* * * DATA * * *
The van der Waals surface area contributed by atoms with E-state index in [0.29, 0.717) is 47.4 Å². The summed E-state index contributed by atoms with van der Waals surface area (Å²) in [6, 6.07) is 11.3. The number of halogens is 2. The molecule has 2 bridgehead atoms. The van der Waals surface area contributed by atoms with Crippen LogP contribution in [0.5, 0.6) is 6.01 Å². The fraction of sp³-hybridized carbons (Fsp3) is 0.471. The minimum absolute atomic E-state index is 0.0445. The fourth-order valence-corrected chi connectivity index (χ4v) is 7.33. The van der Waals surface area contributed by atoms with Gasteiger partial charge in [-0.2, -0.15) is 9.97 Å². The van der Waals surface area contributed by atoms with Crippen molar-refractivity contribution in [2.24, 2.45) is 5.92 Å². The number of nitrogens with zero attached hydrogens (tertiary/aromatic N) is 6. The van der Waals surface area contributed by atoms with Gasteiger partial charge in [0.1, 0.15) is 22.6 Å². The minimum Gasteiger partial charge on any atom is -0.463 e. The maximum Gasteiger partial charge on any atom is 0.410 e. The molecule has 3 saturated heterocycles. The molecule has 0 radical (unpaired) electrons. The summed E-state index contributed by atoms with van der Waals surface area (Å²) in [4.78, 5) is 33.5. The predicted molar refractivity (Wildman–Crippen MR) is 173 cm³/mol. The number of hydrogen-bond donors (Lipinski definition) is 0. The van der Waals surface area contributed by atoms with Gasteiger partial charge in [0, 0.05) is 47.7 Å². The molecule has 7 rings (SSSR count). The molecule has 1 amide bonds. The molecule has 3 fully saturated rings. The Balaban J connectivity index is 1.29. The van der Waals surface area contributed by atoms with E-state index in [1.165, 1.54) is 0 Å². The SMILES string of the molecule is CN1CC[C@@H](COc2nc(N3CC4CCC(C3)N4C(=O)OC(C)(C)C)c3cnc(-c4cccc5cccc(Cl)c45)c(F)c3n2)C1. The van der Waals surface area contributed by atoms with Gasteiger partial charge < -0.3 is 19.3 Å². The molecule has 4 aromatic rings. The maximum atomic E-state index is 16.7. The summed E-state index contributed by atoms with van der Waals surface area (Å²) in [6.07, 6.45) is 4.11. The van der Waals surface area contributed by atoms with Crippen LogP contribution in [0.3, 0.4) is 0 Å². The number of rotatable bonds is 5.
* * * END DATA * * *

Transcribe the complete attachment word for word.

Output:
The van der Waals surface area contributed by atoms with E-state index in [0.29, 0.717) is 47.4 Å². The summed E-state index contributed by atoms with van der Waals surface area (Å²) in [6, 6.07) is 11.3. The number of halogens is 2. The molecule has 2 bridgehead atoms. The van der Waals surface area contributed by atoms with Crippen LogP contribution in [0.5, 0.6) is 6.01 Å². The fraction of sp³-hybridized carbons (Fsp3) is 0.471. The minimum absolute atomic E-state index is 0.0445. The fourth-order valence-corrected chi connectivity index (χ4v) is 7.33. The van der Waals surface area contributed by atoms with Gasteiger partial charge in [-0.2, -0.15) is 9.97 Å². The van der Waals surface area contributed by atoms with Crippen molar-refractivity contribution in [2.24, 2.45) is 5.92 Å². The number of nitrogens with zero attached hydrogens (tertiary/aromatic N) is 6. The van der Waals surface area contributed by atoms with Gasteiger partial charge in [0.1, 0.15) is 22.6 Å². The minimum Gasteiger partial charge on any atom is -0.463 e. The maximum Gasteiger partial charge on any atom is 0.410 e. The molecule has 3 saturated heterocycles. The molecule has 0 radical (unpaired) electrons. The summed E-state index contributed by atoms with van der Waals surface area (Å²) in [4.78, 5) is 33.5. The predicted molar refractivity (Wildman–Crippen MR) is 173 cm³/mol. The number of hydrogen-bond donors (Lipinski definition) is 0. The van der Waals surface area contributed by atoms with Gasteiger partial charge in [0, 0.05) is 47.7 Å². The molecule has 7 rings (SSSR count). The molecule has 1 amide bonds. The molecule has 3 fully saturated rings. The Balaban J connectivity index is 1.29. The van der Waals surface area contributed by atoms with E-state index in [1.165, 1.54) is 0 Å². The SMILES string of the molecule is CN1CC[C@@H](COc2nc(N3CC4CCC(C3)N4C(=O)OC(C)(C)C)c3cnc(-c4cccc5cccc(Cl)c45)c(F)c3n2)C1. The van der Waals surface area contributed by atoms with Gasteiger partial charge < -0.3 is 19.3 Å². The molecule has 4 aromatic rings. The maximum atomic E-state index is 16.7. The summed E-state index contributed by atoms with van der Waals surface area (Å²) in [6.07, 6.45) is 4.11. The van der Waals surface area contributed by atoms with Crippen LogP contribution in [0.3, 0.4) is 0 Å². The number of rotatable bonds is 5.